Ifo Institute: China’s counter-tariffs eliminate US advantage in trade dispute

This is the press release from Ifo Institute:

China‘s counter-tariffs eliminate the economic advantage of the US in the trade conflict, according to a recent analysis by the Ifo Institute. “So far, the trade spat between the USA and China has mostly damaged Chinese economic interests. But the Chinese retaliatory tariffs on US products turn the US advantage into a loss”, says Gabriel Felbermayr, Director of the Ifo Center for International Economics. “In current prices, the static economic effects of the existing American tariffs reduce Chinese GDP by about 9.3 billion euros, while the US register an economic benefit of about 3.5 billion euros, mostly because of higher tariff revenue. However, Chinese retaliation turns the American gain into a loss of about 2.6 billion euros. In contrast, Chinese retaliation lowers the country’s loss to 5.7 billion euros. Nonetheless, Chinese GDP still shrinks about twice as much as American GDP.”
The existing tariffs increase value added in US manufacturing by approximately 0.04 percent, while agricultural value added falls by 0.48 percent due to Chinese retaliation. The services sector loses 0.04 percent of its value added due to indirect effects.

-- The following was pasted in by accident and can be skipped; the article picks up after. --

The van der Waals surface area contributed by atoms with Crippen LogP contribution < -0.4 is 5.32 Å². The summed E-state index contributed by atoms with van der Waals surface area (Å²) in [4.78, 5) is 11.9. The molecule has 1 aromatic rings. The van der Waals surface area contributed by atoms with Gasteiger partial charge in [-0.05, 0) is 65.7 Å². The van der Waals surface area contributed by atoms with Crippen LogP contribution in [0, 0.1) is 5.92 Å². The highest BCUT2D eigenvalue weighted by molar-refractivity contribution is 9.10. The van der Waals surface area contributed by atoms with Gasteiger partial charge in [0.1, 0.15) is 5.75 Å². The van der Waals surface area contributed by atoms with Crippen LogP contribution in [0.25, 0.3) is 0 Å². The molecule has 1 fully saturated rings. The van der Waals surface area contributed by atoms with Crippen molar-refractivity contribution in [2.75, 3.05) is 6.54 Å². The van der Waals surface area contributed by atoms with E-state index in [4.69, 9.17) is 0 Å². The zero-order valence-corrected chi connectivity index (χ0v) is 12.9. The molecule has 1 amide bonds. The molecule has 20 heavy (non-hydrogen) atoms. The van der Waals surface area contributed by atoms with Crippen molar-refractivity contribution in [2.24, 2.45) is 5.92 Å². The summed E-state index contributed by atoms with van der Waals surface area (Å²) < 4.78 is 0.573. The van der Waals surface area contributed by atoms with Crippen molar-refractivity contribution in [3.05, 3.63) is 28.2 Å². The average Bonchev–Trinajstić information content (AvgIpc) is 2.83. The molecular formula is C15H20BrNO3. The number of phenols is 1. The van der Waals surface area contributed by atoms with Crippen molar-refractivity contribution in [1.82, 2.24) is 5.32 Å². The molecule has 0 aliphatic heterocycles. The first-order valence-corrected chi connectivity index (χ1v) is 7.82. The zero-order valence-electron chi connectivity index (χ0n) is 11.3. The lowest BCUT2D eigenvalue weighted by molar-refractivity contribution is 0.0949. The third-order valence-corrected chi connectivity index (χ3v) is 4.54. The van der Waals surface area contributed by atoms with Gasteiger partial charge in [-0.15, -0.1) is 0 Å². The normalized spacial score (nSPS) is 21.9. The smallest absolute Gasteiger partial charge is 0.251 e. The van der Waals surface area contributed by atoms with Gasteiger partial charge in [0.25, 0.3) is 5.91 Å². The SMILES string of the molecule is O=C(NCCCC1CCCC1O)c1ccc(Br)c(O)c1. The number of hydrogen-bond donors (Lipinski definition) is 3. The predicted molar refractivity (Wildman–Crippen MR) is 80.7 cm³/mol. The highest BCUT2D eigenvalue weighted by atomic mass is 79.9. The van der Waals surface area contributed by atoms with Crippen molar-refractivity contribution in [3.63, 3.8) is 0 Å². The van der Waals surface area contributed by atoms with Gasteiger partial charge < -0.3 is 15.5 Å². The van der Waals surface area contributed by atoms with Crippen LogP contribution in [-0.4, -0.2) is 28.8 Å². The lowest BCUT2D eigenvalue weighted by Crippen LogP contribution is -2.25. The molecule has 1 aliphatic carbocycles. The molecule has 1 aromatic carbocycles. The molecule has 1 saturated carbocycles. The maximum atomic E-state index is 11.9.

“If the US increase the existing tariffs on 250 billion dollars of imports from an average of 13 percent to 25 percent and the Chinese respond with an equivalent increase of existing tariffs, costs to China would go up to about 18 billion euros, while the damage to US GDP would grow only slightly to 4 billion euros,” Felbermayr adds. “A total trade war where the entire Sino-American goods trade was taxed by tariffs of 25 percent would raise the economic damage in China to over 30 billion Euros, while the GDP cost in the US would increase to about 9 billion euros. Value added in US manufacturing would go up by 0.56 percent relative to the pre-conflict level; however, falling value added in other sectors would more than offset this effect.”

China is more strongly affected than the US simply because of its huge bilateral trade surplus. It imports goods worth only 130 billion US-dollars, whereas the US buy goods worth 506 billion US-dollars from China (data from 2017).

The existing tariffs in the Sino-American trade conflict boost GDP in Germany and the EU very slightly by 0.3 and 0.7 billion euros, respectively. In a fully-fledged trade war, Germany could see an increase in its economic performance by about half a billion euros. These positive effects would be generated by an increase in German exports to the US and China. This analysis does not reflect the negative effects for Germany and the EU resulting from higher economic uncertainty. However, it reveals that the Sino-American trade spate alone can only explain a very small share of the recent downturn in global economic activity.

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